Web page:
By Andrew Sheets, chief global strategist at Morgan Stanley
This Normal Cycle
Of all the adjectives to describe 2020, ‘normal’ seems pretty far down the list. The year has witnessed a global pandemic and the worst quarter for global growth on record. Those emergencies produced the highest levels of government and central bank support ever seen. And beyond these obvious extremes are the daily disruptions that remain impossible to ignore. The family and friends not seen. The offices sitting empty. The stadiums filled with artificial noise.
All this (and more) has made it tempting to think of 2020 as so unusual and extreme that any historical playbook needs to be thrown out the window. Don’t. We think that this current market cycle is surprisingly normal, a view that continues to underpin our investment strategy. While we expect choppy, range-bound markets between now and the US election, reflationary, early-cycle strategies should ultimately prevail.
Although all economic cycles are different, they often share characteristics which drive similar patterns of market performance. This is a central tenet of our cross-asset framework, which combines cycle-adjusted return expectations with our bottom-up strategy forecasts. We think that this still applies in these unusual times:
First, ‘normal’ late-cycle markers had emerged before the recession of 2020 hit, and we’d disagree with the notion that all was well before the arrival of COVID-19.
Consider the following: Prior to the US recessions of 1990, 2001 and 2007, core CPI had risen above the five-year trend, unemployment had dipped below trend and the yield curve had inverted. On average, those recessions started 15 months after the last Fed rate hike.
And prior to February 2020? Core CPI had risen above trend, unemployment was below trend and the yield curve had inverted. February 2020 was 14 months after the last Fed rate hike. Eerie.
Other ‘normal’ late-cycle patterns were also apparent. Consumer and investor confidence were high, expected volatility was low and equity leadership was narrow. And while markets hadn’t reached dotcom or subprime levels of excess, we had an unusually large late-cycle fiscal stimulus and record levels of corporate gearing, which suggest at least some animal spirits.
The second sign of normalcy came in what followed: The argument that ‘this time is different’ is rooted in just how extreme this recession was. But if we look at the way markets performed relative to these extreme data, the pattern is, again, eerily familiar.
Back in late March, we looked at where asset classes made their ultimate lows in the prior five US recessions, relative to when the data bottomed.
Assuming a data ‘low’ in April, the prior five recessions would have suggested the following months for bottoms in the S&P 500, US high yield, US 10-year yields and the 2s10s curve:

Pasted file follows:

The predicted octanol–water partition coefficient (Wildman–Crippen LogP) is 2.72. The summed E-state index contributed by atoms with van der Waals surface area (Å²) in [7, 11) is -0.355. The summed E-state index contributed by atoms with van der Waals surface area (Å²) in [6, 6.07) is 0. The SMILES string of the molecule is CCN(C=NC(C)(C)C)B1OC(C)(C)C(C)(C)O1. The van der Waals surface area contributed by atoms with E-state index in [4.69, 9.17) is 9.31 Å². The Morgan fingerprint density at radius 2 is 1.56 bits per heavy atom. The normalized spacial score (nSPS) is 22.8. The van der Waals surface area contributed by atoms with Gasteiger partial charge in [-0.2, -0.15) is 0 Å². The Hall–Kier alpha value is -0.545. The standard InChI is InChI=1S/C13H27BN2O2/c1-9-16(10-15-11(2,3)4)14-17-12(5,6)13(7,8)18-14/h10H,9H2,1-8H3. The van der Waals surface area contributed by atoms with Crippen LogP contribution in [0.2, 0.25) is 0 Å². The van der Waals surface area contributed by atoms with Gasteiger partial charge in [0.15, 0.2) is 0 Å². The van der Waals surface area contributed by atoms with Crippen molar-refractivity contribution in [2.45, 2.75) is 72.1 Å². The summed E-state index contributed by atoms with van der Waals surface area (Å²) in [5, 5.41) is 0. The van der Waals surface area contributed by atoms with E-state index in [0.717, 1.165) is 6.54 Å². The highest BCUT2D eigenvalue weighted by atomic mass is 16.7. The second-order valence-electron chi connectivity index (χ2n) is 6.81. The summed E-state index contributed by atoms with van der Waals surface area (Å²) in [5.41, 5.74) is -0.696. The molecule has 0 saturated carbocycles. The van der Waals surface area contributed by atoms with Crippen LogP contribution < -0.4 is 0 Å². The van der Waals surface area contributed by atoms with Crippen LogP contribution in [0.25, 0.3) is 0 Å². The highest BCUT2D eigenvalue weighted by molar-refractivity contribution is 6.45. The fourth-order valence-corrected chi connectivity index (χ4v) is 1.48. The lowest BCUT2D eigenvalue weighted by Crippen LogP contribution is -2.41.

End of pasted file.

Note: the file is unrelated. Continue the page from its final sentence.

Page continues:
March 2020, March 2020, April 2020 and August 2019.
And when were the actual lows?
March 2020, March 2020, August 2020 and August 2019.
In other words, even with the most extreme decline in data on record and a global pandemic, markets mostly led the data by the ‘normal’ interval.
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The final chapter of this story is how markets have behaved following the March lows: This recovery has seen its share of ‘unusual’ events, especially the stunning outperformance of the NASDAQ. But plenty of familiar post-recession patterns are on view: EM equities have performed well, the US dollar has weakened, inflation expectations have risen, yield curves have steepened, small caps have outperformed and defensive stocks have lagged (even as yields have remained range-bound).
So yes, there’s a lot about 2020 that is unusual, extreme and unprecedented. A lot that is scary. A lot that tempts one to throw out the rulebook. There’s more uncertainty to come, not the least of which is the outcome of the US election in less than a month. But for investors, we think the inquiry into whether this cycle will be ‘normal’ needs to begin with the presumption of innocence, especially when so many historical patterns are evident.
We think plenty of skepticism remains about that ‘normality’, which means that valuations for many early-cycle winners remain attractive. In equities, that’s in places like US small over large caps, US financials, European cyclicals and Australian equities. In macro markets, it’s why our strategists like being short US 30-year duration.
Twists and turns as the US election nears, the uncertainty regarding additional US fiscal stimulus, a rise in global COVID-19 cases and a still-unresolved Brexit saga all create significant uncertainty, and should keep markets volatile and range-bound over the next month. But amid that volatility, we maintain our central tendency – this cycle is more normal than appreciated, and should be treated as such until proven otherwise.